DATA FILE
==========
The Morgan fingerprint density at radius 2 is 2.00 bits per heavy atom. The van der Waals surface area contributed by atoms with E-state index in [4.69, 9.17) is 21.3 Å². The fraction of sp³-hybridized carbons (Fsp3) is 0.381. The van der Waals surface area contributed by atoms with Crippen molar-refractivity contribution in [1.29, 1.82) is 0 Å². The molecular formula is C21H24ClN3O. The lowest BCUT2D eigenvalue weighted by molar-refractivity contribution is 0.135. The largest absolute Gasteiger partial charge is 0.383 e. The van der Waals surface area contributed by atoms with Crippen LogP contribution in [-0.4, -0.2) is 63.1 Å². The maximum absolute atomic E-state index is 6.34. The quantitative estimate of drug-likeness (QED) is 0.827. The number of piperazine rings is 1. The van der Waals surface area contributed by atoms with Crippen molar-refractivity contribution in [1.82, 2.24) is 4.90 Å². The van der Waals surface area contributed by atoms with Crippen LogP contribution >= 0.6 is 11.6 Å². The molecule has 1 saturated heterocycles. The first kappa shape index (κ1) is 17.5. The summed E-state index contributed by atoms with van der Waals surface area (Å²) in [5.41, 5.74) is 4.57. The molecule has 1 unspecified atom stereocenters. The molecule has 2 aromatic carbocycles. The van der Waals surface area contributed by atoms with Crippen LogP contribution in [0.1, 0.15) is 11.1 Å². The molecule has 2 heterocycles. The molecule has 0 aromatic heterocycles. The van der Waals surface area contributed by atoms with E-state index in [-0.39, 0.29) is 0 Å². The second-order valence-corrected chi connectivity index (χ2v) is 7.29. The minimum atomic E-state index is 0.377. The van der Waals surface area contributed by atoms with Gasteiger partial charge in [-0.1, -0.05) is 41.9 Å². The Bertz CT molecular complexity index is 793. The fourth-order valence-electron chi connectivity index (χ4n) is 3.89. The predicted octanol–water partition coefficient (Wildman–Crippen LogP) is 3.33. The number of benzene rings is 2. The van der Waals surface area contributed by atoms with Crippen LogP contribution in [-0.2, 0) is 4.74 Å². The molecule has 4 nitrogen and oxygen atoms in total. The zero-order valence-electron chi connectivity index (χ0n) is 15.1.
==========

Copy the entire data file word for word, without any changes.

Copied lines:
The Morgan fingerprint density at radius 2 is 2.00 bits per heavy atom. The van der Waals surface area contributed by atoms with E-state index in [4.69, 9.17) is 21.3 Å². The fraction of sp³-hybridized carbons (Fsp3) is 0.381. The van der Waals surface area contributed by atoms with Crippen molar-refractivity contribution in [1.29, 1.82) is 0 Å². The molecular formula is C21H24ClN3O. The lowest BCUT2D eigenvalue weighted by molar-refractivity contribution is 0.135. The largest absolute Gasteiger partial charge is 0.383 e. The van der Waals surface area contributed by atoms with Crippen LogP contribution in [-0.4, -0.2) is 63.1 Å². The maximum absolute atomic E-state index is 6.34. The quantitative estimate of drug-likeness (QED) is 0.827. The number of piperazine rings is 1. The van der Waals surface area contributed by atoms with Crippen molar-refractivity contribution in [1.82, 2.24) is 4.90 Å². The van der Waals surface area contributed by atoms with Crippen LogP contribution >= 0.6 is 11.6 Å². The molecule has 1 saturated heterocycles. The first kappa shape index (κ1) is 17.5. The summed E-state index contributed by atoms with van der Waals surface area (Å²) in [5.41, 5.74) is 4.57. The molecule has 1 unspecified atom stereocenters. The molecule has 2 aromatic carbocycles. The van der Waals surface area contributed by atoms with Crippen LogP contribution in [0.1, 0.15) is 11.1 Å². The molecule has 2 heterocycles. The molecule has 0 aromatic heterocycles. The van der Waals surface area contributed by atoms with E-state index in [-0.39, 0.29) is 0 Å². The second-order valence-corrected chi connectivity index (χ2v) is 7.29. The minimum atomic E-state index is 0.377. The van der Waals surface area contributed by atoms with Gasteiger partial charge in [-0.1, -0.05) is 41.9 Å². The Bertz CT molecular complexity index is 793. The fourth-order valence-electron chi connectivity index (χ4n) is 3.89. The predicted octanol–water partition coefficient (Wildman–Crippen LogP) is 3.33. The number of benzene rings is 2. The van der Waals surface area contributed by atoms with Crippen LogP contribution in [-0.2, 0) is 4.74 Å². The molecule has 4 nitrogen and oxygen atoms in total. The zero-order valence-electron chi connectivity index (χ0n) is 15.1.